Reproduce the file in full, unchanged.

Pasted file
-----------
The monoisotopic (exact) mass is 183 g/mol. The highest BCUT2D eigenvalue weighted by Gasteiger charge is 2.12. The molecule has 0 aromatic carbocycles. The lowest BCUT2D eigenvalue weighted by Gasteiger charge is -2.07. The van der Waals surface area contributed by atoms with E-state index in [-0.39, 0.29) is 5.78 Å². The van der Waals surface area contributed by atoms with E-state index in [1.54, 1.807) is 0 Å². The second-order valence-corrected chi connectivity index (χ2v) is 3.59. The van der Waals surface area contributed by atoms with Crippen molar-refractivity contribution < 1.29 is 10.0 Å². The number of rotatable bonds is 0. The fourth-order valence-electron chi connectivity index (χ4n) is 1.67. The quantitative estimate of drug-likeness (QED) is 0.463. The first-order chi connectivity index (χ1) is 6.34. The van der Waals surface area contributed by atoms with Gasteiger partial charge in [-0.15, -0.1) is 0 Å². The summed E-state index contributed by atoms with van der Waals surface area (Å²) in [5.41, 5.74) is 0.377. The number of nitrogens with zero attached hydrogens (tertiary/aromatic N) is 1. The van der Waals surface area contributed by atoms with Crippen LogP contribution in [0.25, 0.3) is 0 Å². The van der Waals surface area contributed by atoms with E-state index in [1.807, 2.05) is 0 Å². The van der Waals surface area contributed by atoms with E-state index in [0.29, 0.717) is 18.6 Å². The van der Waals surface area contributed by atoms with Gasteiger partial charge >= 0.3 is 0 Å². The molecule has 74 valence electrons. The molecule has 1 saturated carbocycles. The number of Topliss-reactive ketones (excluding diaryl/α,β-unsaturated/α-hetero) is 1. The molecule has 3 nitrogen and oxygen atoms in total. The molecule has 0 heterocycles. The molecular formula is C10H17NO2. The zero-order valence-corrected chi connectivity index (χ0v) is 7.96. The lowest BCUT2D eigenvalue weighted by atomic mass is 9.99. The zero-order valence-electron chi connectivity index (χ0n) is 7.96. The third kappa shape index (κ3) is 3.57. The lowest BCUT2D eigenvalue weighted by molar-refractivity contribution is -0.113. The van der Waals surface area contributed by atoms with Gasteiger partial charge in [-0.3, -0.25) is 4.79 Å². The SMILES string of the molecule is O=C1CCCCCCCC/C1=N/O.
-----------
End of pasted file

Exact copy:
The monoisotopic (exact) mass is 183 g/mol. The highest BCUT2D eigenvalue weighted by Gasteiger charge is 2.12. The molecule has 0 aromatic carbocycles. The lowest BCUT2D eigenvalue weighted by Gasteiger charge is -2.07. The van der Waals surface area contributed by atoms with E-state index in [-0.39, 0.29) is 5.78 Å². The van der Waals surface area contributed by atoms with E-state index in [1.54, 1.807) is 0 Å². The second-order valence-corrected chi connectivity index (χ2v) is 3.59. The van der Waals surface area contributed by atoms with Crippen molar-refractivity contribution < 1.29 is 10.0 Å². The number of rotatable bonds is 0. The fourth-order valence-electron chi connectivity index (χ4n) is 1.67. The quantitative estimate of drug-likeness (QED) is 0.463. The first-order chi connectivity index (χ1) is 6.34. The van der Waals surface area contributed by atoms with Gasteiger partial charge in [-0.15, -0.1) is 0 Å². The summed E-state index contributed by atoms with van der Waals surface area (Å²) in [5.41, 5.74) is 0.377. The number of nitrogens with zero attached hydrogens (tertiary/aromatic N) is 1. The van der Waals surface area contributed by atoms with Crippen LogP contribution in [0.25, 0.3) is 0 Å². The van der Waals surface area contributed by atoms with E-state index in [1.807, 2.05) is 0 Å². The van der Waals surface area contributed by atoms with E-state index in [0.29, 0.717) is 18.6 Å². The van der Waals surface area contributed by atoms with Gasteiger partial charge >= 0.3 is 0 Å². The molecule has 74 valence electrons. The molecule has 1 saturated carbocycles. The number of Topliss-reactive ketones (excluding diaryl/α,β-unsaturated/α-hetero) is 1. The molecule has 3 nitrogen and oxygen atoms in total. The molecule has 0 heterocycles. The molecular formula is C10H17NO2. The zero-order valence-corrected chi connectivity index (χ0v) is 7.96. The lowest BCUT2D eigenvalue weighted by atomic mass is 9.99. The zero-order valence-electron chi connectivity index (χ0n) is 7.96. The third kappa shape index (κ3) is 3.57. The lowest BCUT2D eigenvalue weighted by molar-refractivity contribution is -0.113. The van der Waals surface area contributed by atoms with Gasteiger partial charge in [-0.3, -0.25) is 4.79 Å². The SMILES string of the molecule is O=C1CCCCCCCC/C1=N/O.